The U.S. Census Bureau’s voter survey of the November 2020 election shows that, once again, California saw increased participation in general and across nearly all demographics.
A startling finding in the recently released data: In 2020, African American participation hit 64%, very close to 2008’s record 65.2%, when Barack Obama ran for president for the first time.
Of California’s 25.9 million eligible voters, 65.1% hit the polls, up from 2016’s 57.9%. California’s 2020 participation also topped 2008’s presidential election, when 63.4% of eligible voters turned out to vote for Barrack Obama or John McCain.
Like 2008, the 2020 presidential election featured a very strong personality.
“What we saw all across the nation was a galvanized electorate: People galvanized for Donald Trump and people galvanized against him,” says Thad Kousser, chair of US San Diego’s political science department. “That’s the standard explanation of why this election brought out the highest number of adults ever.”
As with the 2018 midterm election, 2020’s increased participation was driven by demographic groups that typically post lower than average turnouts. Asian American participation among eligible voter jumped from 2016’s 51.9% to 59.9%. Latino voter participation went from 47.2% in 2016 to 54.6%.
In 2016, only 48.2% of voting-eligible African Americans made it to the polls, down from 2012’s 61.1%. But last year, African American participation rose by 12 percentage points
Young voter participation, once again, saw large gains. In 2016, 42.7% of eligible voters 18 to 24 and 54.9% of voters 25 to 34 turned out. In 2020, those percentages jumped to 53.6% (18 to 24) and 60% (25 to 34).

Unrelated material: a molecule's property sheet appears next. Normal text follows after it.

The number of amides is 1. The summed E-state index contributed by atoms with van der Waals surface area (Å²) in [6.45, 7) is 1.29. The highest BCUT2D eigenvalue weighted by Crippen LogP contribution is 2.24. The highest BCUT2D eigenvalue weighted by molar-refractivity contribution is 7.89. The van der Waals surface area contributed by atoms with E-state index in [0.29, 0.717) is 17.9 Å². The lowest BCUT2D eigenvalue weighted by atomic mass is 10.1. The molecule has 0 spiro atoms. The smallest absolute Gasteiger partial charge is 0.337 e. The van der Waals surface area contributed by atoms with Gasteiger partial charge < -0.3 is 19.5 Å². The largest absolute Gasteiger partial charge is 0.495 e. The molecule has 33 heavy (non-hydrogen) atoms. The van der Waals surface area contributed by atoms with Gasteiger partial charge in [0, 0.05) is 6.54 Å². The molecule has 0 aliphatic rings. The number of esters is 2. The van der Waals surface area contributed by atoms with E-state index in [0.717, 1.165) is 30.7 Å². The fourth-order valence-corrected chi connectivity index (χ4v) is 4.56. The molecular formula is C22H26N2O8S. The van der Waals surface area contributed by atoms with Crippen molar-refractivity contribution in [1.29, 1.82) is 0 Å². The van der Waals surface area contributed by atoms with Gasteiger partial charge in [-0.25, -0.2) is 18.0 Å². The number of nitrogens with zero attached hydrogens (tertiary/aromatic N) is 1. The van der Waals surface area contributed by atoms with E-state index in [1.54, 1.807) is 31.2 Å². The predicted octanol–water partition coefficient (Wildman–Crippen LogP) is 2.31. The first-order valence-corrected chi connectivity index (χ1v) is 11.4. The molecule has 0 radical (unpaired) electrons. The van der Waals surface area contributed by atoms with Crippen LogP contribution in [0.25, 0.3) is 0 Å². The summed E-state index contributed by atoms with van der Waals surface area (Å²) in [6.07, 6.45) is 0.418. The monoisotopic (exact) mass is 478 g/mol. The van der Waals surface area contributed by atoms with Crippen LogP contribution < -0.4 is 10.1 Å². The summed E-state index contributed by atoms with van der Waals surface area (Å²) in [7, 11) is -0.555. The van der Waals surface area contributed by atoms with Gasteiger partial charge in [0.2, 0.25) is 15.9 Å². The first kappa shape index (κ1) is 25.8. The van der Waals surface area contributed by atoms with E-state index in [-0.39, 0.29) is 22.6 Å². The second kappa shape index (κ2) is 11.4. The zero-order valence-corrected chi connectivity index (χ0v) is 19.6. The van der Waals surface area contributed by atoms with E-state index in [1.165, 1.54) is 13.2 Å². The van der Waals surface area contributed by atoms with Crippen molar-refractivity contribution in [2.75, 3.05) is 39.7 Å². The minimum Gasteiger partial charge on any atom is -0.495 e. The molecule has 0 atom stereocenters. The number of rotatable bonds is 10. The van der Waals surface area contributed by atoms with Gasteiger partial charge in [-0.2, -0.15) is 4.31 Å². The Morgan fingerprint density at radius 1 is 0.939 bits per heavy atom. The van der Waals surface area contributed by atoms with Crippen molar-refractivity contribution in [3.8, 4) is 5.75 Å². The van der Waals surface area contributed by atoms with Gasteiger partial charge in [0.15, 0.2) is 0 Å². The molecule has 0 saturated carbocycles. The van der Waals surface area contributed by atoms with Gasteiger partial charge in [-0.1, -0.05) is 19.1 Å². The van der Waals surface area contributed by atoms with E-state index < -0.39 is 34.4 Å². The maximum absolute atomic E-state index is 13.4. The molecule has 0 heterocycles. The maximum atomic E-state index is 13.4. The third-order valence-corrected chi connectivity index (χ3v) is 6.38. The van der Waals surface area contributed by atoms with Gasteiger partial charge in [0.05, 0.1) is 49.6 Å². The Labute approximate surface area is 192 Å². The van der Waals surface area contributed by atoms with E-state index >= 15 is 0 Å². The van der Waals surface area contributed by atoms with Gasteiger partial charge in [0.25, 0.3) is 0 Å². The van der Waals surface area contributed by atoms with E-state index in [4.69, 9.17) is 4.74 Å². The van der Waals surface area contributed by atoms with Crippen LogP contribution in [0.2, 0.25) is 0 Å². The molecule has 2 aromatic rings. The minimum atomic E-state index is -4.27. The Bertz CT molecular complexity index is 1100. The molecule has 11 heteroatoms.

The question many are asking is, “Can the trend of increased participation be sustained?” Kousser noted.
“As the stakes of politics may seem a little bit lower as we move, as many people are expecting, to more ‘normal’ political times does that lead to a decline in turnout overall,” he said, “which always brings especially deep declines in parts of the population that are only intermittently engaged.”
A lot of what happens with participation hinges on voter registrations. Census numbers show that when people are registered to vote, there is a greater chance that they will actually go to the polls, especially when the stakes in an election seem high.
In 2016, 89.6% of California’s registered voters voted. In 2020, that percentage jumped to a record 93.8%. Nationally, those percentages were 87.3% (2016) and 91.9% (2020).
“Being registered is almost all of the ballgame,” said Kousser. “When we were hitting the depths of low turnout in 2014, to find am election with a smaller raw number of voters you have to go back to the 1960s. What you are seeing now is that candidates matter.”
However, Kousser says voter suppression and voter registration purges can affect the ultimate results. “We’ve seen very quickly a set of laws passed in conservative and especially swing states that, with redistricting, can set up a set of logistical hurdles to turnout that are more important than who is on the ballot.“
Currently, Californians do not have to deal with voter suppression laws. Its voting rolls are also not subject to the arbitrary purges that happen in some other states. Thus, voter participation hinges on the candidates and issues in a particular election, as well as how important voters feel a particular election is.
When asked if 2020’s record participation foreshadows what turnout might be in a 2021 gubernatorial recall election, Kousser replied that off-year elections typically see turnouts “much lower” than midterms, which typically see 50% to 60% turnout of registered voters.
“A galvanizing candidate like Arnold Schwarzenegger or Donald Trump can help spur higher-than-typical turnout, but without such a candidate emerging, I think it will take tremendous mobilization efforts to push more than 60% of registered voters to participate in a recall held in the summer or early fall of 2021,” he said.